Like Tevye pestering his wife in “Fiddler of the Roof” Jesus pesters us as well: “Do you love me?” He persistently needles us into action by confronting us with the most important question, for our answer to “Do you love me?” matters more than anything else.
“Of course, God loves me; that’s his job.” But apart from the incarnation, why would we assume this to be true? Let’s pretend Jesus was never born. Now, ask yourself, how can you be assured of God’s love? What reasons can you give that suggest you matter to God at all? What evidence exists to make the case for a loving God who is humbly interested in your welfare?
In the Song of Songs – just as in the opening chapters of the Bible – we encounter a man and a woman in a garden, naked and unashamed. Just as in Eden, God pronounces a blessing on the delightful and fulfilling love of eros. Our human experience of eros is a faint glimpse of God’s passion for us. Only eros can communicate the intensity of divine love.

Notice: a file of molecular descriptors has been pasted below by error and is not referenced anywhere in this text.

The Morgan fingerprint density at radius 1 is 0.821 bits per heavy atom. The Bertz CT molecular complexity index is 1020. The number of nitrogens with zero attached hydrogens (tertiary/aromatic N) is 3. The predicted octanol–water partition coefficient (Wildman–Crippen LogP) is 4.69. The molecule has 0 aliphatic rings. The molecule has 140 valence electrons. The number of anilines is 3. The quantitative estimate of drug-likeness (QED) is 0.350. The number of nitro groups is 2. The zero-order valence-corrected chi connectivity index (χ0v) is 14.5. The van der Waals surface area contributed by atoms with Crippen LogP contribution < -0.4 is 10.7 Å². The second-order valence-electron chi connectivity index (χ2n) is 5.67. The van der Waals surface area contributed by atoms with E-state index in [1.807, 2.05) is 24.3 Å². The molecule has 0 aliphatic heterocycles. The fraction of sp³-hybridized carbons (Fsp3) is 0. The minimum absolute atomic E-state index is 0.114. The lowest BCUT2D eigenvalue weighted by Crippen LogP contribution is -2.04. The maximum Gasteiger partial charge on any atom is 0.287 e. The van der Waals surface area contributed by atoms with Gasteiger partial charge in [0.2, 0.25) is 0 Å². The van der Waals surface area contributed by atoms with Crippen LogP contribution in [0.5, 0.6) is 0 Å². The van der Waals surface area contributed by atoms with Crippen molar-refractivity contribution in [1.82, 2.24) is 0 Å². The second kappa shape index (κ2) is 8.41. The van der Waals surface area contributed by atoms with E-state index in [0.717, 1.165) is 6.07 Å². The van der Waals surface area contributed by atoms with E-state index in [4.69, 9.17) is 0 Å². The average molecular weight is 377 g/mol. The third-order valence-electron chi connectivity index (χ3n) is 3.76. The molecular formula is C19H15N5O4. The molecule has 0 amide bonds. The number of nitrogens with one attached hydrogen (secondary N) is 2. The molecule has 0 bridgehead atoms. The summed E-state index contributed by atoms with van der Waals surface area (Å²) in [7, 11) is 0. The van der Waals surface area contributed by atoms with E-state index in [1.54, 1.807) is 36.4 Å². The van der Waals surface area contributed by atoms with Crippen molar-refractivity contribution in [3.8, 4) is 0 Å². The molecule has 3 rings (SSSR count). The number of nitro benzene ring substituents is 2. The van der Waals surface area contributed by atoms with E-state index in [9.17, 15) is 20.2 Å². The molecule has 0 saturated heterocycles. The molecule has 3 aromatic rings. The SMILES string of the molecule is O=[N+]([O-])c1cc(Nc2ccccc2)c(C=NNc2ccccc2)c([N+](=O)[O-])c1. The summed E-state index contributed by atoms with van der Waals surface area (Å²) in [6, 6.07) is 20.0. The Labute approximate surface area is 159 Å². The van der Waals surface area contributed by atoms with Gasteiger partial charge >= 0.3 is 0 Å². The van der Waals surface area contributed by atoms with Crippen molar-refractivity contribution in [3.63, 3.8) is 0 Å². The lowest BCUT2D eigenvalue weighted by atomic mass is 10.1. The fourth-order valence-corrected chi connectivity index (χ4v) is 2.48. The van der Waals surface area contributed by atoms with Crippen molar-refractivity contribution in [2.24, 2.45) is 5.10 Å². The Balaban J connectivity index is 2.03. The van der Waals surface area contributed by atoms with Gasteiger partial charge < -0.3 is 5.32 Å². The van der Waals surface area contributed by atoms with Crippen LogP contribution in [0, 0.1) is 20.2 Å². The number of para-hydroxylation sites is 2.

Eros is passionate love. The deep feelings that accompany eros are often exclusively associated with sexuality, but eros is not limited to it. Though eros is motivated by self-interest, one should not conclude that eros is always selfish. Eros, when rightly ordered with the other loves, is a deeply spiritual expression of love.
Agape love is a spontaneous and generous love that is self-giving to the point of being self-sacrificial. Agape goes beyond the law and must not be equated with “justice.” Agape’s boundlessness and spontaneity refuse to be held to minimal standards, and therefore cannot be contained in any expression of law, no matter how righteous.